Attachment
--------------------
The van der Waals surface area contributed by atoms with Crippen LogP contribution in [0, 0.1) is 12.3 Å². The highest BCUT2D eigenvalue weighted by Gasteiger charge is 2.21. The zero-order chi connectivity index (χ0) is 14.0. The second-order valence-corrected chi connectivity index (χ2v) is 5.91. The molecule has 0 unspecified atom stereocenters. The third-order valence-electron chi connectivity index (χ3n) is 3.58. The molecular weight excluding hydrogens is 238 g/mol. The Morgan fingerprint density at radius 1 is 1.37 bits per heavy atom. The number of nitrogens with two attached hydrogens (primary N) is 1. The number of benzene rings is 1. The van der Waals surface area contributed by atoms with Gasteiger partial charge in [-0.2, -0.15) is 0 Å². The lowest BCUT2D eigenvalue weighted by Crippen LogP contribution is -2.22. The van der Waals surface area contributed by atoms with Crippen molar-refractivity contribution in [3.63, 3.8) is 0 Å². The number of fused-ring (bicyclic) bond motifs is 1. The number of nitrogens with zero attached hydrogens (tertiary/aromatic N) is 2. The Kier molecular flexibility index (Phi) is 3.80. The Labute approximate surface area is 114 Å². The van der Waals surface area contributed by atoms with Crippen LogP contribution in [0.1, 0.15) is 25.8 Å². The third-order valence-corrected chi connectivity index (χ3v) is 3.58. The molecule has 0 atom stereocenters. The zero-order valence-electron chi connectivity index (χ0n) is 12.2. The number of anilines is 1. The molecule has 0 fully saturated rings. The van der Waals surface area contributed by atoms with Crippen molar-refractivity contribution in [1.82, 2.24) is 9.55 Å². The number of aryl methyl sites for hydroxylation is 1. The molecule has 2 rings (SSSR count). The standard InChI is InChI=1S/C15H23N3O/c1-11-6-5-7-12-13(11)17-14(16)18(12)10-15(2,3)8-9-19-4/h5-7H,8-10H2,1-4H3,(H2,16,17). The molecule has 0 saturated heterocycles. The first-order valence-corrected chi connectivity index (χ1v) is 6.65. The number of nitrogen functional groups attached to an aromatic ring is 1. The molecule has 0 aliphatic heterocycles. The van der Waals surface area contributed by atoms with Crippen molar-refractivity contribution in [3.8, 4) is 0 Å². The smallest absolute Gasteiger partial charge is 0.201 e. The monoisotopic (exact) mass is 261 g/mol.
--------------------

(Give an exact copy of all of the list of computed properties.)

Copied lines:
The van der Waals surface area contributed by atoms with Crippen LogP contribution in [0, 0.1) is 12.3 Å². The highest BCUT2D eigenvalue weighted by Gasteiger charge is 2.21. The zero-order chi connectivity index (χ0) is 14.0. The second-order valence-corrected chi connectivity index (χ2v) is 5.91. The molecule has 0 unspecified atom stereocenters. The third-order valence-electron chi connectivity index (χ3n) is 3.58. The molecular weight excluding hydrogens is 238 g/mol. The Morgan fingerprint density at radius 1 is 1.37 bits per heavy atom. The number of nitrogens with two attached hydrogens (primary N) is 1. The number of benzene rings is 1. The van der Waals surface area contributed by atoms with Gasteiger partial charge in [-0.2, -0.15) is 0 Å². The lowest BCUT2D eigenvalue weighted by Crippen LogP contribution is -2.22. The van der Waals surface area contributed by atoms with Crippen molar-refractivity contribution in [3.63, 3.8) is 0 Å². The number of fused-ring (bicyclic) bond motifs is 1. The number of nitrogens with zero attached hydrogens (tertiary/aromatic N) is 2. The Kier molecular flexibility index (Phi) is 3.80. The Labute approximate surface area is 114 Å². The van der Waals surface area contributed by atoms with Crippen LogP contribution in [0.1, 0.15) is 25.8 Å². The third-order valence-corrected chi connectivity index (χ3v) is 3.58. The molecule has 0 atom stereocenters. The zero-order valence-electron chi connectivity index (χ0n) is 12.2. The number of anilines is 1. The molecule has 0 fully saturated rings. The van der Waals surface area contributed by atoms with Crippen molar-refractivity contribution in [1.82, 2.24) is 9.55 Å². The number of aryl methyl sites for hydroxylation is 1. The molecule has 2 rings (SSSR count). The standard InChI is InChI=1S/C15H23N3O/c1-11-6-5-7-12-13(11)17-14(16)18(12)10-15(2,3)8-9-19-4/h5-7H,8-10H2,1-4H3,(H2,16,17). The molecule has 0 saturated heterocycles. The first-order valence-corrected chi connectivity index (χ1v) is 6.65. The number of nitrogen functional groups attached to an aromatic ring is 1. The molecule has 0 aliphatic heterocycles. The van der Waals surface area contributed by atoms with Crippen molar-refractivity contribution in [3.8, 4) is 0 Å². The smallest absolute Gasteiger partial charge is 0.201 e. The monoisotopic (exact) mass is 261 g/mol.